Frames, client side maps, URL guessing etc. (was: Amaya 4.2.1)

> From:	Volker Kuhlmann []
> 1) No support for frames. This doesn't bode well these days. Yes I
> can't stand them either, but do need to look at them.
	[DJW:]  These have been deprecated for about 4 years now
	and nearly all the first rank high profile sites (Microsoft,
	Deja, AltaVista, Google, etc.) do not use them, at least for
	home pages.

	Amaya is only secondarily a viewer, it is primarily an editor
	aiming to create strict HTML. (Nontheless there are various 
	features for viewing non-compliant pages - however frames is
	such a major feature, that I'd doubt the developers would ever
	consider them.)

	[DJW:]  Incidentally the site quoted has severe accessibility
	problems in this area as there is just a condescending message
	instead of a useful <noframes> section.  The frame names are 
	better than many, but only marginally useful in terms of the
	de facto work round used by text mode browsers for framesets
	with semantically broken <noframes> elements.
> 3) It's impossible to access links derived from coordinates over an
> image. This is also common these days; amaya fails dismally. These links
> don't show up in the link view either. See for an
> example.
	Client side image maps seem to be broken on NT4 - the areas are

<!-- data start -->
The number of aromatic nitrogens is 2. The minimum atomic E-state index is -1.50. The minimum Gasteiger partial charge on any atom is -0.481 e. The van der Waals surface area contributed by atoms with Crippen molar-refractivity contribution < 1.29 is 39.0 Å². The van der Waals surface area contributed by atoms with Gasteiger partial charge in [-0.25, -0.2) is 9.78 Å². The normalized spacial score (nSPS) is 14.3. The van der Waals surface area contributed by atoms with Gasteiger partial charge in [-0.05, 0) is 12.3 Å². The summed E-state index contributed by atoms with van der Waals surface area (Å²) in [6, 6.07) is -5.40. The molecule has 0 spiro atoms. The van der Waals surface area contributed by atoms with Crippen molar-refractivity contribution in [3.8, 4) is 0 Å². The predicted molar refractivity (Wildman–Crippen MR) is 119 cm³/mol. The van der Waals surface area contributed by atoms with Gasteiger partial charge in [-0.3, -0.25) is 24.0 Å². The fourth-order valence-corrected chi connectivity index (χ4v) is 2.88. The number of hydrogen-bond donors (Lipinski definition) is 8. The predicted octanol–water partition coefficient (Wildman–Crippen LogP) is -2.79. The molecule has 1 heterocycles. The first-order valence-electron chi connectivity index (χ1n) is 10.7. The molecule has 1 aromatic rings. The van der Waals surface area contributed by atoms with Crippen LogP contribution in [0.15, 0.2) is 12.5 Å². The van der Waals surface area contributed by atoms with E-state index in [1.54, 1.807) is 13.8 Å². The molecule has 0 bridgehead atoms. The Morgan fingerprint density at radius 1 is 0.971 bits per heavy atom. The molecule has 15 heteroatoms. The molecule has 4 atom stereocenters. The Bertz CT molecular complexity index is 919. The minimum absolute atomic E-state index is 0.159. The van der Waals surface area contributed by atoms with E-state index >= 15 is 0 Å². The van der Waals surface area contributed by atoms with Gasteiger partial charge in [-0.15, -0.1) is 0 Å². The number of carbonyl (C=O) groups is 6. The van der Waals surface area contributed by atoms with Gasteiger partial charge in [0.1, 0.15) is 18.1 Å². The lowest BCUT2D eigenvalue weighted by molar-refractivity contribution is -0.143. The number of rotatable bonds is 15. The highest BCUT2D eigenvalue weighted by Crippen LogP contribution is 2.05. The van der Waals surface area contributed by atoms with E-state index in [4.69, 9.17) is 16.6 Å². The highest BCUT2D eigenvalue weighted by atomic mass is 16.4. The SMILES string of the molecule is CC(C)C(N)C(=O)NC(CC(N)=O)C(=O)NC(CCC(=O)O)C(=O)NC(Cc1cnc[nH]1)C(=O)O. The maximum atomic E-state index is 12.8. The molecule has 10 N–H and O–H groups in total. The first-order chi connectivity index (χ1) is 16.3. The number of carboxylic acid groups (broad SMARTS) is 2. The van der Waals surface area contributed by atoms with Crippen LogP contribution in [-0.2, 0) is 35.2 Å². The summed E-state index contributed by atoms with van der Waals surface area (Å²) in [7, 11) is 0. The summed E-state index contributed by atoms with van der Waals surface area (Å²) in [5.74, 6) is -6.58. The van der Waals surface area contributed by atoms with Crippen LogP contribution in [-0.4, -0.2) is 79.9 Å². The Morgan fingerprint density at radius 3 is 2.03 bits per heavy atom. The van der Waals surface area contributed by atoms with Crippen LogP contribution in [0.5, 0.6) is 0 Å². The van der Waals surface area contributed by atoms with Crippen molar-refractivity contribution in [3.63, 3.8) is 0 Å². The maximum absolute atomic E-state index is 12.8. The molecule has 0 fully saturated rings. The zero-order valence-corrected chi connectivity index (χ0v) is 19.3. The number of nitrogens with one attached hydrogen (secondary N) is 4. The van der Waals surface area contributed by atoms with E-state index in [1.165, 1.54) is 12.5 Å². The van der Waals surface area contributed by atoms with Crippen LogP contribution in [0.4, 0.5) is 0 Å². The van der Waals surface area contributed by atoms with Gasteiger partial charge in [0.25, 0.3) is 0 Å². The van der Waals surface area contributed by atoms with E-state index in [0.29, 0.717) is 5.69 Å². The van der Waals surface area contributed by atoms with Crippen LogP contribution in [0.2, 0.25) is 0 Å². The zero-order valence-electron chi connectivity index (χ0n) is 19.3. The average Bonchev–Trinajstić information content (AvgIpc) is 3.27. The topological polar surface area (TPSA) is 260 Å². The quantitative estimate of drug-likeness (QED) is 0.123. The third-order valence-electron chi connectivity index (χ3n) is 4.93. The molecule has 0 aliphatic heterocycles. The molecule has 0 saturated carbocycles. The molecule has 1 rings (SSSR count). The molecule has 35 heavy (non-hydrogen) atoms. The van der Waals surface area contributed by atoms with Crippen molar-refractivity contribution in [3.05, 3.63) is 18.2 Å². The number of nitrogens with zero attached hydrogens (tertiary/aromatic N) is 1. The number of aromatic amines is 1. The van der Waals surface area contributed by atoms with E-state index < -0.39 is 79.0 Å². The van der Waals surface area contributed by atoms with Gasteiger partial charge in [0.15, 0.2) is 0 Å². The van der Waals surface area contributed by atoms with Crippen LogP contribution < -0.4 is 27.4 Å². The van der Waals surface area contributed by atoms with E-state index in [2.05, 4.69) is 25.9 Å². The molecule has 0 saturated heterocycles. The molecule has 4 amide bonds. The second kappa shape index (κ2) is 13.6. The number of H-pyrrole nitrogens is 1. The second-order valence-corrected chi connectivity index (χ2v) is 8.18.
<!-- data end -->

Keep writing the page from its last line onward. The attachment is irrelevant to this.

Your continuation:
in the wrong place.  Also, the plain text view fails to show them,
	whereas they ought to be displayed, at least conditionally - there
	is an alternative way of specifying them which falls back better
	to browsers that don't understand client side maps at all, which
	I guess is what Amaya is trying to simulate in the alternative
	view, and why it doesn't show them, but the most likely text only
	browser, Lynx, shows the image as a link to a virtual page
	links for each of the areas.

	Note the current consensus in the presentationalist world is
	that one should use table mosaic's, partly because the structure
	is apparent before all the images have loaded (although mouseovers
	are probably an another factor).

	I think the current accessibility position is that you should not
	do text as graphics.

> Political correctness only makes annoying software.
	[DJW:]  Amaya is intended to be politically correct software.
	It's aim is to create valid HTML.  On the other hand, whilst 
	scheme guessing doesn't add to its primary goals, it probably
	doesn't get in the way either.  Personally I always key in the
	schema and trailing slashes, etc. into IE.

	[DJW:]  These are just my views.  I know the team have their own
	views as to which real life web site features they will work around,
	even when there is no benefit to the editor function.

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Received on Wednesday, 10 January 2001 08:36:31 UTC